The simplest kind of life insurance policy you can buy is term insurance. As the name implies, a term insurance policy insures you for a specific term. You pay a premium up front for the policy. If you don’t die during the term, you and the insurance company no longer have any contractual relationship. Whatever happens, the insurance company keeps the premium. Actually, term insurance is the only kind of life insurance there is. All the other life insurance products that you can buy are built on term insurance policies, sometimes combined with savings/investment accounts.
Term insurance policies themselves can get very complicated. They might be written for many years, and payments made might be spread out over these years rather than up front. There are so many possible variations that it’s impossible to cover them all. But let’s look at a few simple cases. I will be losing accuracy by considering only average values and by not considering the business costs, the return on investment of all the money that the insurance company is holding, the need for the insurance company to make a profit for its owners (investors), and so on. Also, life insurance companies have many sets of life tables that get far more specific than the few sets I’m using for my examples. In other words, I will show you what goes on in putting together a life insurance policy. I can’t actually price your policy.
Suppose that a 50-year-old woman wants a 1-year, $100,000 term life insurance policy for the following year. Table 10.2 shows the 2004 Life Table for all women. This table just shows the age (x) and the probability of dying at that age (q) because that ’s all that ’s needed.
Table 10.3 shows a part of Table 10.2 from age 50 to age 100. In addition, I have added column l and column d, with column l starting at 100,000 people. The numbers for column l and column d were generated following the procedure shown above.
Looking at the top line (age 50), the table shows that if 100,000 people sign up for this policy, on the average, 320 will die during the year. The insurance company will have to pay out 320($100,000). Since 100,000 people bought these policies, the cost per person is just 320($100,000)/100,000 = $320.
Let’s make this a little more complicated. If the insurance company sold a lot of these policies, it would expect to see a few women die every day of the year, since some women die early in the year, and some die very late in the year. The average date of death is the middle of the year. This means that the insurance company gets to hold everybody’s money for an average time of half a year. If an average woman has to pay an amount today that will be worth $320 half a year from now, then she should only pay the present value of that amount. At 4% interest, therefore, she should only have to pay (assuming annual compounding)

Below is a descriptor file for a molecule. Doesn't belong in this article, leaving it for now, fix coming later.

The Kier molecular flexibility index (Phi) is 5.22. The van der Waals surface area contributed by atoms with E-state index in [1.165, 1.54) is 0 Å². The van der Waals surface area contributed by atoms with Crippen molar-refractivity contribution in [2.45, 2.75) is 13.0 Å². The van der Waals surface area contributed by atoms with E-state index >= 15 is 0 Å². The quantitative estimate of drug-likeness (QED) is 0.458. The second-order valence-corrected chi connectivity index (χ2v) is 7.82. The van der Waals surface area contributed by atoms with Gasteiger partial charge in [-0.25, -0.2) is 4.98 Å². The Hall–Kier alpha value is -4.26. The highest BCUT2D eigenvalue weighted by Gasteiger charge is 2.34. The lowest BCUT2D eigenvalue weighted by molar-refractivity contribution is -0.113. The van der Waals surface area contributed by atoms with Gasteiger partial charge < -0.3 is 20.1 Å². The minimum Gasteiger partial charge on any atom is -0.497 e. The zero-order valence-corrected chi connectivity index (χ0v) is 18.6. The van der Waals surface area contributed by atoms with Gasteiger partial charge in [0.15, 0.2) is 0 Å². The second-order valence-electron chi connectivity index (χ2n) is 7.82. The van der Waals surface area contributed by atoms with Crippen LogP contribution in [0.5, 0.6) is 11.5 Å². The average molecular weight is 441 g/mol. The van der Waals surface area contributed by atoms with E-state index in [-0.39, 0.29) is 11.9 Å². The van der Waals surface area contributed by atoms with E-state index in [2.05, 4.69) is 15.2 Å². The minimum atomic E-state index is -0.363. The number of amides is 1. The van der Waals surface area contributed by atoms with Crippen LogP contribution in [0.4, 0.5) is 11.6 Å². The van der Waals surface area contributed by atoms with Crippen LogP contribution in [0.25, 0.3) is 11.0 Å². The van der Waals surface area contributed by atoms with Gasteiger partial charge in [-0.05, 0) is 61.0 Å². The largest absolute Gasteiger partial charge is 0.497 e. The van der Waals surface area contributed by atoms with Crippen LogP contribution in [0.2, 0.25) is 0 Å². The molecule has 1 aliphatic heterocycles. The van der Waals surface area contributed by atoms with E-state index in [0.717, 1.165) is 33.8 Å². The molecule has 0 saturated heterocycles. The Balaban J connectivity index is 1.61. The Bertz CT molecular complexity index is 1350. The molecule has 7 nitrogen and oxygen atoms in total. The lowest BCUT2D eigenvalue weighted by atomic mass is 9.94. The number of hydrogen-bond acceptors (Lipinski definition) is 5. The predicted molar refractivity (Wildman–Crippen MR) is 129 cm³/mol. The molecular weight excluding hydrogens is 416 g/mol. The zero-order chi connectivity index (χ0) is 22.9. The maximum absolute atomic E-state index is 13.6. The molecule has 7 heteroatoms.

What if this same woman, who’s just turning 50 years old, wants to buy a 2- or more year term policy? At first blush, you might ask why she would do this. If she
Table 10.2 The 2004 U. S. Life Table for All Women (Age and q Columns Only)
just planned to buy term policies year by year and then died, say, during the first year, her premiums for the subsequent years would still be part of her estate rather than in the hands of the insurance company. The need to buy such a policy can arise, for example, if there is a business loan with the repayment due as a lump sum, say, 5 years from today. The creditor might want to guarantee his or her repayment in case the borrower dies before the repayment is due, without having to get involved
Table 10.3 Life Table for Women Aged 50 and Up
in chasing her estate for his or her money. If there is a life insurance policy with the creditor as beneficiary, then he or she doesn’t have to worry about getting his or her money back if she dies before the loan is due. The creditor would demand a paid-up term life insurance policy at the start of the loan period (when the woman gets the money), and the lender would have to consider the premium for this policy as part of her cost of getting the loan (i. e., increasing the effective interest rate).
Returning to Table 10.3, look at the fifty-first year. There are 100,000 – 320 = 99,680 women starting their fifty-first year, so we should expect 0.003432(99,680) = 342 deaths during this year.
During the first year of the 2-year policy, the insurance company has to pay out 320 times for every 100,000 people that signed up, as discussed above. In the second year, it has to pay out 342 times for every 100,000 people that originally signed up.
I just showed how much the 1-year term policy would be for the 50-year-old woman. This is identical to the cost of the first year of a 2-year term policy.
For the second year, the cost to the insurance company for a $100,000 policy, following the same procedure, is $342 per person in the original (100,000-person) group.
This cost is incurred by the insurance company, on the average, 1.5 years after it collected the premiums on the policies, and the present value of this cost at the date of collecting the premiums is
The premium for the 2-year policy is the sum of the two individual premiums, $313.80 + $332.46 = $646.26.
This procedure may be continued for as many years as you want the policy.